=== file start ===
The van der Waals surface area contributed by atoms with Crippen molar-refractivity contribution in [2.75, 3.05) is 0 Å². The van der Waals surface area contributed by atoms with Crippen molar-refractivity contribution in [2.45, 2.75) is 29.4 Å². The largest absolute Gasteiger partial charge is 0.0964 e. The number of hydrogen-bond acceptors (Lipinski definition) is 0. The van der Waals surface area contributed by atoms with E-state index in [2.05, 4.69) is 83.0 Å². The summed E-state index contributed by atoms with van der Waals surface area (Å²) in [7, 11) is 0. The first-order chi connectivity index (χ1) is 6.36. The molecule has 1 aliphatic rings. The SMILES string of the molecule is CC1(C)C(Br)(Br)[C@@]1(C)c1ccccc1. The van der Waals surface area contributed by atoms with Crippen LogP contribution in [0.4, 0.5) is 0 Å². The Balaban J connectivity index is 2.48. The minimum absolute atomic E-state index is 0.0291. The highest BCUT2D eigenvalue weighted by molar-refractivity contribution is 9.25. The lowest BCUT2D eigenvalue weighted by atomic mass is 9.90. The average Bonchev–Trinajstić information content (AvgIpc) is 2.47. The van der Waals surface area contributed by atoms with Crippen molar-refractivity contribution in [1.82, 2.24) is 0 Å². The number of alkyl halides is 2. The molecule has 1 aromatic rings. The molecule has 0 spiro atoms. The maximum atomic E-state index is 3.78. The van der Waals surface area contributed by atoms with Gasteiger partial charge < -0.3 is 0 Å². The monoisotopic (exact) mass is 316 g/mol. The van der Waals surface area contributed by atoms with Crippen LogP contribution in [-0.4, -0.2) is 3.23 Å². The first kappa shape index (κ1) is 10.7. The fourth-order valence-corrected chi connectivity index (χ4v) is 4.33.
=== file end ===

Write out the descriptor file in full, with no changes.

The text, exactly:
The van der Waals surface area contributed by atoms with Crippen molar-refractivity contribution in [2.75, 3.05) is 0 Å². The van der Waals surface area contributed by atoms with Crippen molar-refractivity contribution in [2.45, 2.75) is 29.4 Å². The largest absolute Gasteiger partial charge is 0.0964 e. The number of hydrogen-bond acceptors (Lipinski definition) is 0. The van der Waals surface area contributed by atoms with E-state index in [2.05, 4.69) is 83.0 Å². The summed E-state index contributed by atoms with van der Waals surface area (Å²) in [7, 11) is 0. The first-order chi connectivity index (χ1) is 6.36. The molecule has 1 aliphatic rings. The SMILES string of the molecule is CC1(C)C(Br)(Br)[C@@]1(C)c1ccccc1. The van der Waals surface area contributed by atoms with Crippen LogP contribution in [0.4, 0.5) is 0 Å². The Balaban J connectivity index is 2.48. The minimum absolute atomic E-state index is 0.0291. The highest BCUT2D eigenvalue weighted by molar-refractivity contribution is 9.25. The lowest BCUT2D eigenvalue weighted by atomic mass is 9.90. The average Bonchev–Trinajstić information content (AvgIpc) is 2.47. The van der Waals surface area contributed by atoms with Crippen molar-refractivity contribution in [1.82, 2.24) is 0 Å². The number of alkyl halides is 2. The molecule has 1 aromatic rings. The molecule has 0 spiro atoms. The maximum atomic E-state index is 3.78. The van der Waals surface area contributed by atoms with Gasteiger partial charge < -0.3 is 0 Å². The monoisotopic (exact) mass is 316 g/mol. The van der Waals surface area contributed by atoms with Crippen LogP contribution in [-0.4, -0.2) is 3.23 Å². The first kappa shape index (κ1) is 10.7. The fourth-order valence-corrected chi connectivity index (χ4v) is 4.33.